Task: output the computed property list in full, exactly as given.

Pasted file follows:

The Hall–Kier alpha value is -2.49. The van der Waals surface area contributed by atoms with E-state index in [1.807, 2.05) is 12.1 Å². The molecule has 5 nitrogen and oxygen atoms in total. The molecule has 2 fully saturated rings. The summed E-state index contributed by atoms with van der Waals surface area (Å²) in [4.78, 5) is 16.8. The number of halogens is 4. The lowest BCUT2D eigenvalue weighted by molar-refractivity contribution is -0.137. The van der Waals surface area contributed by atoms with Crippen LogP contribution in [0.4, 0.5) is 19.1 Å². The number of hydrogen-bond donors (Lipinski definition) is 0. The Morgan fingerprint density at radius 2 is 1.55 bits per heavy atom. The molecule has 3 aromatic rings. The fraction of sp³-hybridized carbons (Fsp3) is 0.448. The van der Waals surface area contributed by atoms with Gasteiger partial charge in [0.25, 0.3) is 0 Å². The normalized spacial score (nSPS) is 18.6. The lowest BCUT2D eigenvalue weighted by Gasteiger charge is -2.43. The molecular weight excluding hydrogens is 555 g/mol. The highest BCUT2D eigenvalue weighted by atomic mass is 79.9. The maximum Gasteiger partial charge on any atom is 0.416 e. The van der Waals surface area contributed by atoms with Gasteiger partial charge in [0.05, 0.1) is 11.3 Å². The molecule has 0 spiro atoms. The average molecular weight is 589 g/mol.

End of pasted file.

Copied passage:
The Hall–Kier alpha value is -2.49. The van der Waals surface area contributed by atoms with E-state index in [1.807, 2.05) is 12.1 Å². The molecule has 5 nitrogen and oxygen atoms in total. The molecule has 2 fully saturated rings. The summed E-state index contributed by atoms with van der Waals surface area (Å²) in [4.78, 5) is 16.8. The number of halogens is 4. The lowest BCUT2D eigenvalue weighted by molar-refractivity contribution is -0.137. The van der Waals surface area contributed by atoms with Crippen LogP contribution in [0.4, 0.5) is 19.1 Å². The number of hydrogen-bond donors (Lipinski definition) is 0. The Morgan fingerprint density at radius 2 is 1.55 bits per heavy atom. The molecule has 3 aromatic rings. The fraction of sp³-hybridized carbons (Fsp3) is 0.448. The van der Waals surface area contributed by atoms with Gasteiger partial charge in [0.25, 0.3) is 0 Å². The normalized spacial score (nSPS) is 18.6. The lowest BCUT2D eigenvalue weighted by Gasteiger charge is -2.43. The molecular weight excluding hydrogens is 555 g/mol. The highest BCUT2D eigenvalue weighted by atomic mass is 79.9. The maximum Gasteiger partial charge on any atom is 0.416 e. The van der Waals surface area contributed by atoms with Gasteiger partial charge in [0.05, 0.1) is 11.3 Å². The molecule has 0 spiro atoms. The average molecular weight is 589 g/mol.